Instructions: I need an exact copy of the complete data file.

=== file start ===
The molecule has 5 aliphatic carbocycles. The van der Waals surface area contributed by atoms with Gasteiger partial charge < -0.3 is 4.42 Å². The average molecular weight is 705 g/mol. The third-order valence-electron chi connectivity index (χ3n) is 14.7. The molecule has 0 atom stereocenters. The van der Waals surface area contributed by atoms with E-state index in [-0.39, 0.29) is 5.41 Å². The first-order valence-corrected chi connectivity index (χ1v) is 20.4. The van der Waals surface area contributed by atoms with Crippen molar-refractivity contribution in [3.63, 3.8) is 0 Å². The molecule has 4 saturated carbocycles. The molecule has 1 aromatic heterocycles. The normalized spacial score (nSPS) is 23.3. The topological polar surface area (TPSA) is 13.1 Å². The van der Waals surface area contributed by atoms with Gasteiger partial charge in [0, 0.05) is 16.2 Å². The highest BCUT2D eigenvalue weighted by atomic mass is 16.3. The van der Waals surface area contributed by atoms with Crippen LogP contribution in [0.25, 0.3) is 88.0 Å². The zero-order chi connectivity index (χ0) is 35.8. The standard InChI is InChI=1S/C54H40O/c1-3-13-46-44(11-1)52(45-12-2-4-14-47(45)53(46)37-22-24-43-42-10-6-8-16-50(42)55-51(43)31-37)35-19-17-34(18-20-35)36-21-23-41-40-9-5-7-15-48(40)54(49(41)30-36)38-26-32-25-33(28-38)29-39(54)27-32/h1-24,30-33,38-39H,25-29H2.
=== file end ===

The molecule has 5 aliphatic carbocycles. The van der Waals surface area contributed by atoms with Gasteiger partial charge < -0.3 is 4.42 Å². The average molecular weight is 705 g/mol. The third-order valence-electron chi connectivity index (χ3n) is 14.7. The molecule has 0 atom stereocenters. The van der Waals surface area contributed by atoms with E-state index in [-0.39, 0.29) is 5.41 Å². The first-order valence-corrected chi connectivity index (χ1v) is 20.4. The van der Waals surface area contributed by atoms with Crippen molar-refractivity contribution in [3.63, 3.8) is 0 Å². The molecule has 4 saturated carbocycles. The molecule has 1 aromatic heterocycles. The normalized spacial score (nSPS) is 23.3. The topological polar surface area (TPSA) is 13.1 Å². The van der Waals surface area contributed by atoms with Gasteiger partial charge in [0, 0.05) is 16.2 Å². The highest BCUT2D eigenvalue weighted by atomic mass is 16.3. The van der Waals surface area contributed by atoms with Crippen LogP contribution in [0.25, 0.3) is 88.0 Å². The zero-order chi connectivity index (χ0) is 35.8. The standard InChI is InChI=1S/C54H40O/c1-3-13-46-44(11-1)52(45-12-2-4-14-47(45)53(46)37-22-24-43-42-10-6-8-16-50(42)55-51(43)31-37)35-19-17-34(18-20-35)36-21-23-41-40-9-5-7-15-48(40)54(49(41)30-36)38-26-32-25-33(28-38)29-39(54)27-32/h1-24,30-33,38-39H,25-29H2.